Did you know that, if you are involved in an accident in Illinois, your own negligence might reduce the damages to which you are entitled?
There are two primary types of negligence rules that govern how a victim’s negligence impacts a damages claim.
The first is comparative negligence. In a comparative negligence model, the victim may be completely barred from recovering damages if the victim was at least partially responsible for the incident. For example, consider an area that has mandatory helmet laws for bicyclists. A driver veers off of the road and into a bicycle path, causing serious injuries to a cyclist. However, the cyclist was not wearing a helmet, as the law required. The driver may be able to use the lack of helmet against the cyclist.
In other states, like Illinois, a contributory negligence model is used. With contributory negligence, the victim’s damages award is reduced by an amount that is proportionate to the victim’s negligence. For example, if the victim is found to be 30 percent responsible for the accident, the victim’s damages award will be reduced by 30 percent.
Illinois actually follows a modified version of the contributory negligence model. If the victim is found to be more than 50 percent responsible for an accident, the victim’s recovery will be completely barred.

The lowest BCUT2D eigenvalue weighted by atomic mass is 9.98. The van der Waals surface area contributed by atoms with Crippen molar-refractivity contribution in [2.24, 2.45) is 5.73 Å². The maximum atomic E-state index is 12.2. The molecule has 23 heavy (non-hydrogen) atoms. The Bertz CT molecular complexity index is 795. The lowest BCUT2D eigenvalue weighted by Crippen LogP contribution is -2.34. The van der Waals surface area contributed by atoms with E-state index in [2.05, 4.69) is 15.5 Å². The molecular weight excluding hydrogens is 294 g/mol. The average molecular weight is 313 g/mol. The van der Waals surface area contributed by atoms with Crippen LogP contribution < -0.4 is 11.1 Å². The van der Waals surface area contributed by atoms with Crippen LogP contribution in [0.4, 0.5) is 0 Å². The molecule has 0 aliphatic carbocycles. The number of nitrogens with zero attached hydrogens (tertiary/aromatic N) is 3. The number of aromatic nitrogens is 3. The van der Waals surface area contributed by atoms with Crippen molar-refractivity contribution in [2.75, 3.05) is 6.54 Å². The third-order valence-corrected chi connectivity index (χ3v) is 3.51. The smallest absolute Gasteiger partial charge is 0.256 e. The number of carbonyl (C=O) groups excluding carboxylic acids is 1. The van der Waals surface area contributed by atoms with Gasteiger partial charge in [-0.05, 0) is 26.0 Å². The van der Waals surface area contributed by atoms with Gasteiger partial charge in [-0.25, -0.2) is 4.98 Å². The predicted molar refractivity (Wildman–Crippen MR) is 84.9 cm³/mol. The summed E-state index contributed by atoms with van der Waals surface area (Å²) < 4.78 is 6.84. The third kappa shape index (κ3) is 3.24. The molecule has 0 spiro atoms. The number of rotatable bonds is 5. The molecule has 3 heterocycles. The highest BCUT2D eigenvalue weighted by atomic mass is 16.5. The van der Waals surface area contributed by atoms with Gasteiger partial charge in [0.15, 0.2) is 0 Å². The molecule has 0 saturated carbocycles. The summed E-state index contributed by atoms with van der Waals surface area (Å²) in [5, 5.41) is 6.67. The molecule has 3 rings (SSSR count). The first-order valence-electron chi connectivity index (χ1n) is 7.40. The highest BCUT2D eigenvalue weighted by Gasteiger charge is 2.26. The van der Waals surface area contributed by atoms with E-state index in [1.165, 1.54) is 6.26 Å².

In all motor vehicle accident cases, there are three primary elements:
- The at-fault party owed the victim a duty;
- The at-fault party breached this duty by a negligent act or omission; and
- Due to this breach, the victim was injured.
To prevail in a motor vehicle accident claim, the victim must prove all three elements with objective evidence. If one of the elements cannot be proven, the claim will fail and the victim will be solely responsible for the financial harms that have occurred as a result of the accident.
The negligence element is often the most contested part of a claim. Proving what happened in an accident is not always black and white, especially when the at-fault party tries to shift blame to the accident victim.
If the victim prevails, the victim may be entitled to a variety of damages, including:
- Medical expenses
- Lost wages
- The cost of future medical care
- The cost of remodeling a home (adding wheelchair ramps, for example)
- Pain and suffering
- Emotional distress
- Loss of consortium
Other damages may also be available, depending on the facts and circumstances of the claim. Some cases may be worth only a few thousand dollars, whereas others may be worth several million dollars.
An experienced personal injury attorney will ensure an accident victim’s legal rights are protected throughout a case. Personal injury attorneys submit as much evidence as possible to support victims’ claims and maximize their recovery.
If you have been injured, contact Stein & Shulman, LLC
Chicago firm Stein & Shulman, LLC has an excellent reputation in personal injury. To schedule your free consultation, call 312-422-0500 24 hours a day, 7 days a week.